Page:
Since ancient times, Peruvians have had a lot of respect for the deceased and the idea is common that, if someone dies, this is a offering for God and, therefore, a ceremony has to be held in this situation.

In Peru, for ideological reasons, there are differences between the better-off classes and those with low resources. This responds to ideological reasons, according to which society has acquired certain cultural habits and praxis that contribute to the hierarchy and / or discrimination of different social groups within this same culture.

In the case of a low-income family, the wake is held at the deceased's home and they are buried on their property after having performed a mass with the village priest.

When the economic position is greater, depending on the importance of the deceased in life, the wake can be extended up to three days and, during the trip to the cemetery, the places of the town where he spent the most important moments of his life are visited.

Ecuador and Bolivia

In Ecuador and Bolivia, when a relative dies, it is a very common practice for them to bathe and dress them in their best clothes and to be buried next to their most precious objects.

Usually the funeral lasts two days in which food and drink are offered to those present. On the third day the funeral is celebrated, in which everyone dresses in black. Family members must stay in mourning for a year.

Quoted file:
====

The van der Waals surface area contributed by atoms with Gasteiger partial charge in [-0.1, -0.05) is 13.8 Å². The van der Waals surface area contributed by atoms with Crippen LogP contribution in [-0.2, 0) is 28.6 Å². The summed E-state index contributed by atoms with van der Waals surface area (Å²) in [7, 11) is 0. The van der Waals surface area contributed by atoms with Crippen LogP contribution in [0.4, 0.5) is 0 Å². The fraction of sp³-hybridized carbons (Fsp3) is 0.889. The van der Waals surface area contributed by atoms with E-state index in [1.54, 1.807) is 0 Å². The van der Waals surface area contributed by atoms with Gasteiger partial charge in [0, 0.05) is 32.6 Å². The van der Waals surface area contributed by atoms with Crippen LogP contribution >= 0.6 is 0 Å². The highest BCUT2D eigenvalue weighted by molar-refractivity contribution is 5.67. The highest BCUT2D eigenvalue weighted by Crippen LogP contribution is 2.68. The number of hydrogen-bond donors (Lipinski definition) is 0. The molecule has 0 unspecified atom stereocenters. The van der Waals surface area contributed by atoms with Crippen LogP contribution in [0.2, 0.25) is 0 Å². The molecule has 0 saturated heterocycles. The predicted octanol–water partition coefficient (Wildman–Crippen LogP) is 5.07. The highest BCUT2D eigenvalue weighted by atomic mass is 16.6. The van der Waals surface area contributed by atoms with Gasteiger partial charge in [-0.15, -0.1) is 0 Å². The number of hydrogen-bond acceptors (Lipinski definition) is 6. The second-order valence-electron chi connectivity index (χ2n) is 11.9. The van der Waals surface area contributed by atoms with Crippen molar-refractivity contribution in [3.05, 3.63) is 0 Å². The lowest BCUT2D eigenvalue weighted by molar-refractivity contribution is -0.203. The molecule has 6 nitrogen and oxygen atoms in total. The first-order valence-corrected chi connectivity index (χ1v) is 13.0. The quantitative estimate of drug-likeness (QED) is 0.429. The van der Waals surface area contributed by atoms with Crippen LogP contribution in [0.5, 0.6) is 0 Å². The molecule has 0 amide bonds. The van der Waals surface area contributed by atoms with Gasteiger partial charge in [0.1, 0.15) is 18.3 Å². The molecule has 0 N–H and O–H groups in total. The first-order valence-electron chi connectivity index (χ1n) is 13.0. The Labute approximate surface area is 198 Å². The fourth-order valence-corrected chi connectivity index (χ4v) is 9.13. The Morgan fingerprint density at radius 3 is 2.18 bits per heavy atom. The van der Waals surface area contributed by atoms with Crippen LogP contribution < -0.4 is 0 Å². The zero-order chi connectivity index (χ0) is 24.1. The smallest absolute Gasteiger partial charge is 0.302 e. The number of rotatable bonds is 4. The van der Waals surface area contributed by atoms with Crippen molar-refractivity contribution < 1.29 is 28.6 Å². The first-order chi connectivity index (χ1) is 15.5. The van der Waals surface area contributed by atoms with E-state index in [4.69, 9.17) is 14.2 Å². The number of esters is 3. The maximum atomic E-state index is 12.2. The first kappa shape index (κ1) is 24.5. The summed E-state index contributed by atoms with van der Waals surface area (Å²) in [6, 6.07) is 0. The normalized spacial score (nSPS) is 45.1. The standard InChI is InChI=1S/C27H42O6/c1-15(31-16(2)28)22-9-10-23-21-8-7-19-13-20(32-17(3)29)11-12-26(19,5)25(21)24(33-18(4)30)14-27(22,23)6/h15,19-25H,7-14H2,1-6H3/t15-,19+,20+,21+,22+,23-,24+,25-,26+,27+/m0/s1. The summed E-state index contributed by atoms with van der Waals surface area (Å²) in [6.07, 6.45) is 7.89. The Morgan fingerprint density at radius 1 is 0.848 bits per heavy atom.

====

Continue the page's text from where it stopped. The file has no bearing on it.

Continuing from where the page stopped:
In some indigenous peoples, especially those in eastern Ecuador, a shaman performs a ritual postmortem with herbs and flowers.

Afterwards, the deceased is placed on a raft in the water and, while the town celebrates a festival in honor of the deceased, his body is burned. At the end, the remains of the raft are collected and buried.

Communicate death

The diversity of beliefs, rites, devotions and celebrations in case of death that take place in Latin America corresponds to a collective way of seeing the world, in which the welfare of the group prevails over that of the individual. The worth of an individual lies in how he has contributed in life to society.

This collectivist worldview would clash with existing individualism, for example, in North American culture, in which great importance is attached to the individual, that is, the autonomy of individual beings is valued.

This collectivism can be reflected when communicating death. So when it comes to give condolences or speak directly about the subject with a direct relative of the deceased, it is usually based on the hypothesis that we share a wide range of information with our interlocutor.

In this way, statements of the type are usually used:

  • My deepest condolences
  • So sorry
  • I express my condolence
  • I accompany him in his pain

To show concern for the emotional state in which the deceased's relative is, the expression is often used What was there? or just wonder How are you? or other similar forms.

On most occasions when condolences are offered, the recipient's usual response is silence. However, this silence hides a series of implicatures through which more is said than meets the eye: it responds to an end and, in this case, it is about showing the sender the pain that is suffered.

Normally, the expressions mentioned above are accompanied by a non-verbal greeting, which varies depending on whether the person giving it is a man or a woman. Among men, the characteristic is to pat on the shoulder.

On the other hand, between women or between men and women, condolences are usually accompanied by a kiss on the cheek, perhaps because there is more respect for the female gender. This greater respect could be explained from the concept of "courtesy" in the sense of "chivalry" or "ceremonious courtesy."